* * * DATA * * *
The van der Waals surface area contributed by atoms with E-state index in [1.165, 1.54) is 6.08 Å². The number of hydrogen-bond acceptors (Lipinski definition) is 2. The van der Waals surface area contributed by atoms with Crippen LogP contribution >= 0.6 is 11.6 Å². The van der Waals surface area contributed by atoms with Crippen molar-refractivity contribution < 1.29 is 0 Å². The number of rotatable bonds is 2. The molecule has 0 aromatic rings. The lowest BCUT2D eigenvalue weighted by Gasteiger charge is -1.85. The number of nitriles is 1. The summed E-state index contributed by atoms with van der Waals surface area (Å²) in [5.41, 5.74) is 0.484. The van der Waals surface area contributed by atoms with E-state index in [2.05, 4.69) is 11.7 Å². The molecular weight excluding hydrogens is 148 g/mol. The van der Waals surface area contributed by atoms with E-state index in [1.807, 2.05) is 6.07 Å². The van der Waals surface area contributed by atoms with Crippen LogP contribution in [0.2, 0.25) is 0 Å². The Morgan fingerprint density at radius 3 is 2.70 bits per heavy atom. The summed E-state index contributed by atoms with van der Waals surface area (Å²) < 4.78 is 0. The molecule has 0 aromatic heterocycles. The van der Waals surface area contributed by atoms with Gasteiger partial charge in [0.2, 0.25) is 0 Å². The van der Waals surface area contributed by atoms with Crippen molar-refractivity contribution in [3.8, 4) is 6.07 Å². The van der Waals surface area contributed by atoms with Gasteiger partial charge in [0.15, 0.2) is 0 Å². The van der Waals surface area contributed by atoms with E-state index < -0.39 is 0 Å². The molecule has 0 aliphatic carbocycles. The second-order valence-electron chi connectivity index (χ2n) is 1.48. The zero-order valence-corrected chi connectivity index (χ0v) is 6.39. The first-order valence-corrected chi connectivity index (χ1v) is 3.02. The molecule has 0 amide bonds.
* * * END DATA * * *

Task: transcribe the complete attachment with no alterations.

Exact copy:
The van der Waals surface area contributed by atoms with E-state index in [1.165, 1.54) is 6.08 Å². The number of hydrogen-bond acceptors (Lipinski definition) is 2. The van der Waals surface area contributed by atoms with Crippen LogP contribution >= 0.6 is 11.6 Å². The van der Waals surface area contributed by atoms with Crippen molar-refractivity contribution < 1.29 is 0 Å². The number of rotatable bonds is 2. The molecule has 0 aromatic rings. The lowest BCUT2D eigenvalue weighted by Gasteiger charge is -1.85. The number of nitriles is 1. The summed E-state index contributed by atoms with van der Waals surface area (Å²) in [5.41, 5.74) is 0.484. The van der Waals surface area contributed by atoms with E-state index in [2.05, 4.69) is 11.7 Å². The molecular weight excluding hydrogens is 148 g/mol. The van der Waals surface area contributed by atoms with E-state index in [1.807, 2.05) is 6.07 Å². The van der Waals surface area contributed by atoms with Crippen LogP contribution in [0.2, 0.25) is 0 Å². The Morgan fingerprint density at radius 3 is 2.70 bits per heavy atom. The summed E-state index contributed by atoms with van der Waals surface area (Å²) < 4.78 is 0. The molecule has 0 aromatic heterocycles. The van der Waals surface area contributed by atoms with Gasteiger partial charge in [0.2, 0.25) is 0 Å². The van der Waals surface area contributed by atoms with Crippen molar-refractivity contribution in [3.8, 4) is 6.07 Å². The van der Waals surface area contributed by atoms with Gasteiger partial charge in [0.15, 0.2) is 0 Å². The van der Waals surface area contributed by atoms with E-state index < -0.39 is 0 Å². The molecule has 0 aliphatic carbocycles. The second-order valence-electron chi connectivity index (χ2n) is 1.48. The zero-order valence-corrected chi connectivity index (χ0v) is 6.39. The first-order valence-corrected chi connectivity index (χ1v) is 3.02. The molecule has 0 amide bonds.